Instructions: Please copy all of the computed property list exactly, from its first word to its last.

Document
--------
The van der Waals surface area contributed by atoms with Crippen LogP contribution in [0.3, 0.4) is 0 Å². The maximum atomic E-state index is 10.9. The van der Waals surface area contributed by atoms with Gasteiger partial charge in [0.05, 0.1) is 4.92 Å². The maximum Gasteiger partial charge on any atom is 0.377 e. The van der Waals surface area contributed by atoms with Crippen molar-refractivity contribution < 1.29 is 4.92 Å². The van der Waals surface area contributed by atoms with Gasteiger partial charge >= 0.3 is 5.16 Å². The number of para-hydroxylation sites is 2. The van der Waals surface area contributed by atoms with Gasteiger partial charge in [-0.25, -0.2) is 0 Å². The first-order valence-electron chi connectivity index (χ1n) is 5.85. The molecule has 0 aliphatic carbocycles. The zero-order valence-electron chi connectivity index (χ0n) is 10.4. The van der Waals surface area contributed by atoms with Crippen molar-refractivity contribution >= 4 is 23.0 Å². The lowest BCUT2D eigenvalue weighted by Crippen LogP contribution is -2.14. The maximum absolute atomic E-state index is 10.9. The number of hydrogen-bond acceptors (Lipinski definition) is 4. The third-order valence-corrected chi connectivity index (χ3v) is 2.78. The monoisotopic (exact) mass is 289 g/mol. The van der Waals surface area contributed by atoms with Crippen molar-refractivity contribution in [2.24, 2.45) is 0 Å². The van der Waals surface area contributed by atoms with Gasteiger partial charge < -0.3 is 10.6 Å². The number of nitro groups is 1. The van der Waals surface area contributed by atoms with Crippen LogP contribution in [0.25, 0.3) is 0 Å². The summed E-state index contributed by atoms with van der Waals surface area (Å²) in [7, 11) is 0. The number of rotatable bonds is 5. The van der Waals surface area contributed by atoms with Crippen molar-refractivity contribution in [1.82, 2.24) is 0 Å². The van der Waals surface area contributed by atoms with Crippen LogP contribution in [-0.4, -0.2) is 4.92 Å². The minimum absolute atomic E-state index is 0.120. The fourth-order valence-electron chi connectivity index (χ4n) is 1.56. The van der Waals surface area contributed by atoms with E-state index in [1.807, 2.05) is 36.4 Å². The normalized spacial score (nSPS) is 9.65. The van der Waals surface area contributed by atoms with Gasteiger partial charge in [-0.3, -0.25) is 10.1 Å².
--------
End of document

The van der Waals surface area contributed by atoms with Crippen LogP contribution in [0.3, 0.4) is 0 Å². The maximum atomic E-state index is 10.9. The van der Waals surface area contributed by atoms with Gasteiger partial charge in [0.05, 0.1) is 4.92 Å². The maximum Gasteiger partial charge on any atom is 0.377 e. The van der Waals surface area contributed by atoms with Crippen molar-refractivity contribution < 1.29 is 4.92 Å². The van der Waals surface area contributed by atoms with Gasteiger partial charge >= 0.3 is 5.16 Å². The number of para-hydroxylation sites is 2. The van der Waals surface area contributed by atoms with Gasteiger partial charge in [-0.25, -0.2) is 0 Å². The first-order valence-electron chi connectivity index (χ1n) is 5.85. The molecule has 0 aliphatic carbocycles. The zero-order valence-electron chi connectivity index (χ0n) is 10.4. The van der Waals surface area contributed by atoms with Crippen molar-refractivity contribution >= 4 is 23.0 Å². The lowest BCUT2D eigenvalue weighted by Crippen LogP contribution is -2.14. The maximum absolute atomic E-state index is 10.9. The number of hydrogen-bond acceptors (Lipinski definition) is 4. The third-order valence-corrected chi connectivity index (χ3v) is 2.78. The monoisotopic (exact) mass is 289 g/mol. The van der Waals surface area contributed by atoms with Crippen molar-refractivity contribution in [2.24, 2.45) is 0 Å². The van der Waals surface area contributed by atoms with Gasteiger partial charge < -0.3 is 10.6 Å². The number of nitro groups is 1. The van der Waals surface area contributed by atoms with Crippen LogP contribution in [0.25, 0.3) is 0 Å². The summed E-state index contributed by atoms with van der Waals surface area (Å²) in [7, 11) is 0. The number of rotatable bonds is 5. The van der Waals surface area contributed by atoms with Crippen molar-refractivity contribution in [1.82, 2.24) is 0 Å². The van der Waals surface area contributed by atoms with Crippen LogP contribution in [-0.4, -0.2) is 4.92 Å². The minimum absolute atomic E-state index is 0.120. The fourth-order valence-electron chi connectivity index (χ4n) is 1.56. The van der Waals surface area contributed by atoms with E-state index in [1.807, 2.05) is 36.4 Å². The normalized spacial score (nSPS) is 9.65. The van der Waals surface area contributed by atoms with Gasteiger partial charge in [-0.3, -0.25) is 10.1 Å².